World Book Day/Night

    On Saturday 5th March, World Book Day extended its family to World Book Night. Traditionally on World Book Day events are held around the country and schools are given countless vouchers to encourage children and adults to pick up a book.

     

    This year, however, was extra special as publishers, authors and 20,000 passionate book lovers gave away 1,000,000 books, achieving a record for the largest number of books given away in the UK and Ireland in one night.

     

    I got involved way back in December of 2010 when I saw an advert to sign up and become a giver for the event. I simply had to pick my choice of title from a selected list of 25 famous books to give away, explaining who I’d like to give them to and why. My first choice was for Carol Ann Duffy’s The World’s Wife, a masterful poetry collection of wit, humour and a touch of sensitivity.

     

    Unfortunately poetry has never received much representation in the press and the bookselling world and I think it has an unfair stigma surrounding it of archaic boredom that is difficult to understand, when in fact more mainstream pieces like Duffy’s are fresh and full of humour with associable imagery. Luckily I got my first choice and I was kept informed of the progress leading up to the night by email from the World Book Night team.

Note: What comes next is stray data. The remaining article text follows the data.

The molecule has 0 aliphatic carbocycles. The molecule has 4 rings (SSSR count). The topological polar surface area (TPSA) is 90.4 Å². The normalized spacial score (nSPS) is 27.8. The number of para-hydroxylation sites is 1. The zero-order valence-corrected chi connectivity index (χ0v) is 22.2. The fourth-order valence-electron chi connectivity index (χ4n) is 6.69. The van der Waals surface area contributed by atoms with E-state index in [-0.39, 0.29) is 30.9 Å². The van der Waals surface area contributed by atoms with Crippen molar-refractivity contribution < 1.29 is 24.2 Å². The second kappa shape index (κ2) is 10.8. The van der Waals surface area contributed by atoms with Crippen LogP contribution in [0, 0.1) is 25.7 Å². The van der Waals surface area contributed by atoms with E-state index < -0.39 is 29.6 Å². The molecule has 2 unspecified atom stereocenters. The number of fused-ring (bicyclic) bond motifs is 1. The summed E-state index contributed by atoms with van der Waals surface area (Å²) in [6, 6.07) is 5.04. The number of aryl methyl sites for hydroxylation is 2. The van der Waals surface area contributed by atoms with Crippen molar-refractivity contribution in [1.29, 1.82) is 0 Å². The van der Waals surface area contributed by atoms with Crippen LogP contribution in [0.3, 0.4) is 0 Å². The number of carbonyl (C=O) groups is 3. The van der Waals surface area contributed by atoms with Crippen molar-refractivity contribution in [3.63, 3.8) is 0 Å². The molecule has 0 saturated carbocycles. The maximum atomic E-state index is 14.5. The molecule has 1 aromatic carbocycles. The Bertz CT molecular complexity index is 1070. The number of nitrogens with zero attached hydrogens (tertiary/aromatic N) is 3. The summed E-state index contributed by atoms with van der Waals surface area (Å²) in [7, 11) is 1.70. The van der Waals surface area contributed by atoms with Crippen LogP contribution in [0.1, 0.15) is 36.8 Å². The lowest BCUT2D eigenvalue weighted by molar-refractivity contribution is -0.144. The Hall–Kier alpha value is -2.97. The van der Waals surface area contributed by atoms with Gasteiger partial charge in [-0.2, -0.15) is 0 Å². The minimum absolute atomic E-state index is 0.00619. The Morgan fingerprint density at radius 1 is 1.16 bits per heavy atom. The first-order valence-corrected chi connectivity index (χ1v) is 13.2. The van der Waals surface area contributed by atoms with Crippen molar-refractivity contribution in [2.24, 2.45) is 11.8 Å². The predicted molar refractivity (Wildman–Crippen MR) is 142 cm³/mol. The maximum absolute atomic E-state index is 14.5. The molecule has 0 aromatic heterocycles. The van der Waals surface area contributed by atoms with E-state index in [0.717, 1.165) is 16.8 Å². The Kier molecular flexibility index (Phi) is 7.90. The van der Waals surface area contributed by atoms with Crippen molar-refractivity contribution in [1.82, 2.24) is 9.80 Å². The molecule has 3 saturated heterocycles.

About a week before the event I collected the 48 copies I was in charge of distributing on the night from a local bookshop. I was extremely impressed by the organisation in the lead up to the event that went without a hiccup.

     

    I wanted to give the books to people who had perhaps never read poetry or wouldn’t think once, let alone twice, about picking up a copy of a poetry book. Therefore, when I found out I would be giving away The World’s Wife I took my original reasons for selection into consideration. In total I gave away the 48 copies to two book clubs whose next month’s pick was going to be The World’s Wife, a local library near me whose poetry collection was thinner than an IPhone, a women’s psychiatric ward based in London for their weekly reading session and family and friends.

     

    I don’t expect every one of the 48 to read the entire book but I hope that they take a look and read something enjoyable and captivating.

     

     

     

    Written by Ella Pocock

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